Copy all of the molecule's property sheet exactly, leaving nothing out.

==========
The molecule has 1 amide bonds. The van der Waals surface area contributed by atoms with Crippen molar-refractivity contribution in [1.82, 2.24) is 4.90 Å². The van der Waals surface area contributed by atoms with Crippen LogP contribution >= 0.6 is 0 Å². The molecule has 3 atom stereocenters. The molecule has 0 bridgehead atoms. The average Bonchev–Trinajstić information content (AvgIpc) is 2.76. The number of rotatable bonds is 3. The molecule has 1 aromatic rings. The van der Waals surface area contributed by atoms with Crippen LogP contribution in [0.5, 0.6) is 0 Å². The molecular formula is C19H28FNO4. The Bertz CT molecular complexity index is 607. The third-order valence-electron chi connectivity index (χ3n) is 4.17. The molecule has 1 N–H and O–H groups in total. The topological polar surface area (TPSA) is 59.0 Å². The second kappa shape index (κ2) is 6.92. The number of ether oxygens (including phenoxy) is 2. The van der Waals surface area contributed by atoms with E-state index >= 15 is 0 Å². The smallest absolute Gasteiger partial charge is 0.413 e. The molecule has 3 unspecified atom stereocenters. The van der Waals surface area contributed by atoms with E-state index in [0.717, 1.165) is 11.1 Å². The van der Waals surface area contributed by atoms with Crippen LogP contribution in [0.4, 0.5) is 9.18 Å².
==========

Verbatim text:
The molecule has 1 amide bonds. The van der Waals surface area contributed by atoms with Crippen molar-refractivity contribution in [1.82, 2.24) is 4.90 Å². The van der Waals surface area contributed by atoms with Crippen LogP contribution >= 0.6 is 0 Å². The molecule has 3 atom stereocenters. The molecule has 0 bridgehead atoms. The average Bonchev–Trinajstić information content (AvgIpc) is 2.76. The number of rotatable bonds is 3. The molecule has 1 aromatic rings. The van der Waals surface area contributed by atoms with Crippen LogP contribution in [0.5, 0.6) is 0 Å². The molecular formula is C19H28FNO4. The Bertz CT molecular complexity index is 607. The third-order valence-electron chi connectivity index (χ3n) is 4.17. The molecule has 1 N–H and O–H groups in total. The topological polar surface area (TPSA) is 59.0 Å². The second kappa shape index (κ2) is 6.92. The number of ether oxygens (including phenoxy) is 2. The van der Waals surface area contributed by atoms with E-state index >= 15 is 0 Å². The smallest absolute Gasteiger partial charge is 0.413 e. The molecule has 3 unspecified atom stereocenters. The van der Waals surface area contributed by atoms with E-state index in [0.717, 1.165) is 11.1 Å². The van der Waals surface area contributed by atoms with Crippen LogP contribution in [0.4, 0.5) is 9.18 Å².